This will be part one of a series to refute the rebuttals that Calvinists argue against standard texts used by those that oppose Calvinism.
Matthew 23:37 is a common passage used to refute the “I” in the TULIP of Calvinism (Irresistible Grace) and rightly so. The passage reads:
“O Jerusalem, Jerusalem, thou that killest the prophets, and stonest them which are sent unto thee, how often would I have gathered thy children together, even as a hen gathereth her chickens under her wings, and ye WOULD NOT!“
The Calvinist believes that man’s will or free will is never involved in the salvation of the believer, but that the grace of God is superimposed upon the believer regardless of whether he wills to be saved or not. Jesus clearly states here that He would have gathered them together, but they WOULD not. Would is an indication of the will of the subject.
Now my dear Calvinist friend has an explanation for this, but as I will demonstrate, the explanation fails for several reasons.
CALVINIST ARGUMENT 1: God promises to bring Israel back into the land under His covenant, so Israel will eventually be saved anyway. And relying on Matthew 23:39 in support of such which reads:
“For I say unto you, Ye shall not see me henceforth, till ye shall say, Blessed is he that cometh in the name of the Lord.”
REBUTTAL TO ARGUMENT 1: It is clear that in Matthew 23:37, regardless of when God will EVENTUALLY take Israel out of blindness, in THIS passage and during THIS SPECIFIC PERIOD, His gathering of Jerusalem was conditioned upon their “WOULD”. What the Calvinist ignores is that even though passages such as Romans chapters 9-11 speak of an eventual restoration of Israel, there could have been an EARLIER one if they had WILLINGLY accepted Christ as their Messiah.
If at ANY point in time any person had an opportunity to come to Christ of his own free will, such a notion would defeat the Calvinist position.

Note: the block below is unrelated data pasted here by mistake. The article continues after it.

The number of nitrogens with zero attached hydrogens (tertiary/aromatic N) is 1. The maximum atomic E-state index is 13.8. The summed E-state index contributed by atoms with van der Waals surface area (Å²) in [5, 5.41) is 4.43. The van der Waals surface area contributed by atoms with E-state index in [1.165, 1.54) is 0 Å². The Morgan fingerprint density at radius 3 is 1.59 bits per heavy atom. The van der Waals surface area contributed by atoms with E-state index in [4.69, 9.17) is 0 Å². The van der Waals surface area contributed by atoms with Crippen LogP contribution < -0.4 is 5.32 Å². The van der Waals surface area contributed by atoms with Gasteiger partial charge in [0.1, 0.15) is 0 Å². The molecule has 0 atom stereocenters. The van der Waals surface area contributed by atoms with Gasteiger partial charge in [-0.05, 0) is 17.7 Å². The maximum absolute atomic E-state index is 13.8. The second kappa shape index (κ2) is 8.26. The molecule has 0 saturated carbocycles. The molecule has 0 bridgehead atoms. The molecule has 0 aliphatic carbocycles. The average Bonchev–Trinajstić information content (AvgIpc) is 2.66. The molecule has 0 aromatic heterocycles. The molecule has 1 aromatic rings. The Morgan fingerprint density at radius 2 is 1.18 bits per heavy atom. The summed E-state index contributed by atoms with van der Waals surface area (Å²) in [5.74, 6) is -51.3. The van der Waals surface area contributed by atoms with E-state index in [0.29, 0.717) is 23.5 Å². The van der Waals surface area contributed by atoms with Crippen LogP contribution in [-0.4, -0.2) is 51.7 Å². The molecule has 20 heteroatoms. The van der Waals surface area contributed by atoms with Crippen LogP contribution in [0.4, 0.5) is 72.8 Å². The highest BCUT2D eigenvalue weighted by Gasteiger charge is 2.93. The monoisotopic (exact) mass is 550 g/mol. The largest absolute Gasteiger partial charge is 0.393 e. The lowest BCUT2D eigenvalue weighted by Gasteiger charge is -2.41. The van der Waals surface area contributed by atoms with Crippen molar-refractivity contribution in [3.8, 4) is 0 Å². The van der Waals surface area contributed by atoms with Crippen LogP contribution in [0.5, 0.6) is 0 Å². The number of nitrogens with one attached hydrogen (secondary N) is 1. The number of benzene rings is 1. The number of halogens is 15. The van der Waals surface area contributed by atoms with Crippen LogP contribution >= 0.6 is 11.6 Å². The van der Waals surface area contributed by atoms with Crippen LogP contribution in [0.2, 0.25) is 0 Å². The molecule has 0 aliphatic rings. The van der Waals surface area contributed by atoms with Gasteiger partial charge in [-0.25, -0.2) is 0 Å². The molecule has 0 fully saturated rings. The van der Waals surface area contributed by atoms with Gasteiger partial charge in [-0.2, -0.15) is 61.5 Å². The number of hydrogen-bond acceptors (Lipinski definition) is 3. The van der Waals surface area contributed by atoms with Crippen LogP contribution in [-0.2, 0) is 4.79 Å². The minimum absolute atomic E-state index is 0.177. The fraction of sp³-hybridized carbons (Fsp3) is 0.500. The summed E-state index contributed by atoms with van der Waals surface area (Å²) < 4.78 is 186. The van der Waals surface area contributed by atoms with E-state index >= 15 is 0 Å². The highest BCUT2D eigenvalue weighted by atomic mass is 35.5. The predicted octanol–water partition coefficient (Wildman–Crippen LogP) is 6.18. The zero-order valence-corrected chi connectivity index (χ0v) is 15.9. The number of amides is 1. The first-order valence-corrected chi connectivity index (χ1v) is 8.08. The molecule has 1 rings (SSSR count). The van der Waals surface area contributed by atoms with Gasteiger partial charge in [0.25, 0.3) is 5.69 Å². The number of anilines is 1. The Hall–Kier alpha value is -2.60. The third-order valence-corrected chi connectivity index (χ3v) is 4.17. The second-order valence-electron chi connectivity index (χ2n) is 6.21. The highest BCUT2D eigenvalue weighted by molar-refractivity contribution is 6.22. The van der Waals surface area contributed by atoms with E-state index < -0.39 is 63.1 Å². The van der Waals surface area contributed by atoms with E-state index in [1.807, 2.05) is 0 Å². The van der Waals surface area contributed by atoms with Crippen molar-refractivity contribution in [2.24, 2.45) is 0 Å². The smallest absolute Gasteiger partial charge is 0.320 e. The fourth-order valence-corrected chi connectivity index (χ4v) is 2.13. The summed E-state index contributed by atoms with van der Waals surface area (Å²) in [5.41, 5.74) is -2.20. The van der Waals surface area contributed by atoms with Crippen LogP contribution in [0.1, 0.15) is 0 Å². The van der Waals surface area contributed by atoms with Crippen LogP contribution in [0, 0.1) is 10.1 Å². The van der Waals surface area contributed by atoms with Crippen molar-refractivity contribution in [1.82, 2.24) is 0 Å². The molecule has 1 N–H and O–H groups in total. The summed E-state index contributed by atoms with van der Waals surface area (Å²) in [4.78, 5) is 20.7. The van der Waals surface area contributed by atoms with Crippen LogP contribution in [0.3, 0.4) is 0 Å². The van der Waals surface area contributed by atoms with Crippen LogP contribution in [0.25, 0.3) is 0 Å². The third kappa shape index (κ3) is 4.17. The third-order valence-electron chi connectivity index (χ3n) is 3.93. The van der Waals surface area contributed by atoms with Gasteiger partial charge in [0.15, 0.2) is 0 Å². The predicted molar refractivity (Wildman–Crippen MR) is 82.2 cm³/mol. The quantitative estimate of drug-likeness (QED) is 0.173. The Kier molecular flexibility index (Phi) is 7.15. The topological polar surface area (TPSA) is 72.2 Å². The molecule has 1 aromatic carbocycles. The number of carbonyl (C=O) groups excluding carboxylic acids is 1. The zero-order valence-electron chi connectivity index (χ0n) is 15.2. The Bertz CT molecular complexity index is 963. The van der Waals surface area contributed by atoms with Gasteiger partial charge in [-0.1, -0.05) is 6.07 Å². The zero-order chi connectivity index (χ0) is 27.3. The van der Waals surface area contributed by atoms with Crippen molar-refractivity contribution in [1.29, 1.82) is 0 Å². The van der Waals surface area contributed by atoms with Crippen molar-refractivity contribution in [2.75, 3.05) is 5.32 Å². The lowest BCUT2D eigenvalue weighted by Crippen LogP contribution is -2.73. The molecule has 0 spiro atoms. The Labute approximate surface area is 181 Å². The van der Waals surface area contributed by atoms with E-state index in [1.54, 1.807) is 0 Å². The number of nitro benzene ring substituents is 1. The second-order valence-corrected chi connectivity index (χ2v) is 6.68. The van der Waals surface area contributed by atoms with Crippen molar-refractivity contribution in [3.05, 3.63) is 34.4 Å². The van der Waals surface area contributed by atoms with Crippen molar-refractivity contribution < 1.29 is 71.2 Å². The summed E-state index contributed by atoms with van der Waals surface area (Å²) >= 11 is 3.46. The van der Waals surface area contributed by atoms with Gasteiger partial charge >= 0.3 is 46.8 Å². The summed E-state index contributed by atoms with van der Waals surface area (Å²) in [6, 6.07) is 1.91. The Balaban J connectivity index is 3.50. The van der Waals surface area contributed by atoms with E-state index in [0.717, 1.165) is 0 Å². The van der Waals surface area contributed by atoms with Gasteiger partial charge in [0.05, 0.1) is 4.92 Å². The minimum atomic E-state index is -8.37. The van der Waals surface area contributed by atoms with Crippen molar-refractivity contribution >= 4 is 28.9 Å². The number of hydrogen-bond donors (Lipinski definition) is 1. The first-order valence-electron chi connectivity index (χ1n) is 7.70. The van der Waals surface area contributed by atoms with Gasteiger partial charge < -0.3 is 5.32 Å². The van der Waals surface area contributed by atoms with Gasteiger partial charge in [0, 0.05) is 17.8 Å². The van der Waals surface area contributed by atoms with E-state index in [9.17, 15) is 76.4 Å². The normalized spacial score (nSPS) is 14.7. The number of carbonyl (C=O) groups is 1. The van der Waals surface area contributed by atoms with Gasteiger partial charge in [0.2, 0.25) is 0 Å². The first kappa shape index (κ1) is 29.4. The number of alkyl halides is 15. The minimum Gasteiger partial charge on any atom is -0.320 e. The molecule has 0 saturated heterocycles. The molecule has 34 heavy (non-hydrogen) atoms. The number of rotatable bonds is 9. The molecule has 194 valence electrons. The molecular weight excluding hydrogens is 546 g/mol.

Furthermore, relying on v. 39 does not support their case, but rather the opposite. The Calvinist emphasizes that this verse shows there will be a future restoration and thus God’s grace is sovereign after all against the will of man, but they ignore the part where this restoration is CONDITIONED on Israel saying, “Blessed is he that cometh in the name of the Lord”.
Another thing to note here (and a fact in many other verses) is something that destroys Calvinism, and that is the existence of any condition at all upon man. For in Calvinism, God alone gives repentance, spiritual awakening from the dead, faith, and ultimately salvation totally as an independent act of God and completely separate from any response or involvement by man.
However, even if God preordained the children of Jerusalem to call on Him, even if God FORCED their confessions (Romans 10:9-10), and FORCED them to call on the name of the Lord, that still proves there is a human element that is required in the salvation process even if it is God that provokes or causes it, and as such, still contradicts Calvinism. Now the Calvinist may argue “any human element involved at all would be a works salvation”. Not true. A works salvation is depending on ones own effort of keeping God’s commandments and being a “good person”. Yielding the will to God is not a human effort to achieve salvation.
The Bible is clear in Romans 10:9-10 that with the heart man believes unto righteousness, and with the mouth confession is made unto salvation. Confessing Christ is a matter that requires the man to do something, confess with the mouth. Now there are some passages of scripture that may give the appearance that God would impose belief (and we will deal with those later) but there are NONE that show God imposing His will on a man’s mouth to confession.